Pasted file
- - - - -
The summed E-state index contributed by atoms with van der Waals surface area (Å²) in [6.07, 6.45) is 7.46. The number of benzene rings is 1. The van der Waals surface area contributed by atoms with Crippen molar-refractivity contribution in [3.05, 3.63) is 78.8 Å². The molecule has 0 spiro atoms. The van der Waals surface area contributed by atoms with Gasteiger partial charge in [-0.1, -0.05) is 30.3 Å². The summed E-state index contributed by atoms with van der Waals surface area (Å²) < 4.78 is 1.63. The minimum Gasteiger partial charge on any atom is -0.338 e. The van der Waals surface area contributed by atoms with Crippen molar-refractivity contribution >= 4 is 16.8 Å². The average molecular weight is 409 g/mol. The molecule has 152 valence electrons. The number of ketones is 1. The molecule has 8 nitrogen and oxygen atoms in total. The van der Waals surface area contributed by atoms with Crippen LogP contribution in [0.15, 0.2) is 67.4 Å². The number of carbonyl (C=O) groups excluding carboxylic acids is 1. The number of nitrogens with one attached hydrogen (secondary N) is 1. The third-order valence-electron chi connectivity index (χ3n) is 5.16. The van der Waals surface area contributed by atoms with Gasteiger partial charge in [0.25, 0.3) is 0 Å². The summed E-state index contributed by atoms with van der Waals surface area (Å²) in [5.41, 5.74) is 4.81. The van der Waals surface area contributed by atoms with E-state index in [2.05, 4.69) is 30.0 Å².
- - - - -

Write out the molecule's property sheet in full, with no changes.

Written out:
The summed E-state index contributed by atoms with van der Waals surface area (Å²) in [6.07, 6.45) is 7.46. The number of benzene rings is 1. The van der Waals surface area contributed by atoms with Crippen molar-refractivity contribution in [3.05, 3.63) is 78.8 Å². The molecule has 0 spiro atoms. The van der Waals surface area contributed by atoms with Gasteiger partial charge in [-0.1, -0.05) is 30.3 Å². The summed E-state index contributed by atoms with van der Waals surface area (Å²) < 4.78 is 1.63. The minimum Gasteiger partial charge on any atom is -0.338 e. The van der Waals surface area contributed by atoms with Crippen molar-refractivity contribution >= 4 is 16.8 Å². The average molecular weight is 409 g/mol. The molecule has 152 valence electrons. The number of ketones is 1. The molecule has 8 nitrogen and oxygen atoms in total. The van der Waals surface area contributed by atoms with Crippen LogP contribution in [0.15, 0.2) is 67.4 Å². The number of carbonyl (C=O) groups excluding carboxylic acids is 1. The number of nitrogens with one attached hydrogen (secondary N) is 1. The third-order valence-electron chi connectivity index (χ3n) is 5.16. The van der Waals surface area contributed by atoms with Gasteiger partial charge in [0.25, 0.3) is 0 Å². The summed E-state index contributed by atoms with van der Waals surface area (Å²) in [5.41, 5.74) is 4.81. The van der Waals surface area contributed by atoms with E-state index in [2.05, 4.69) is 30.0 Å².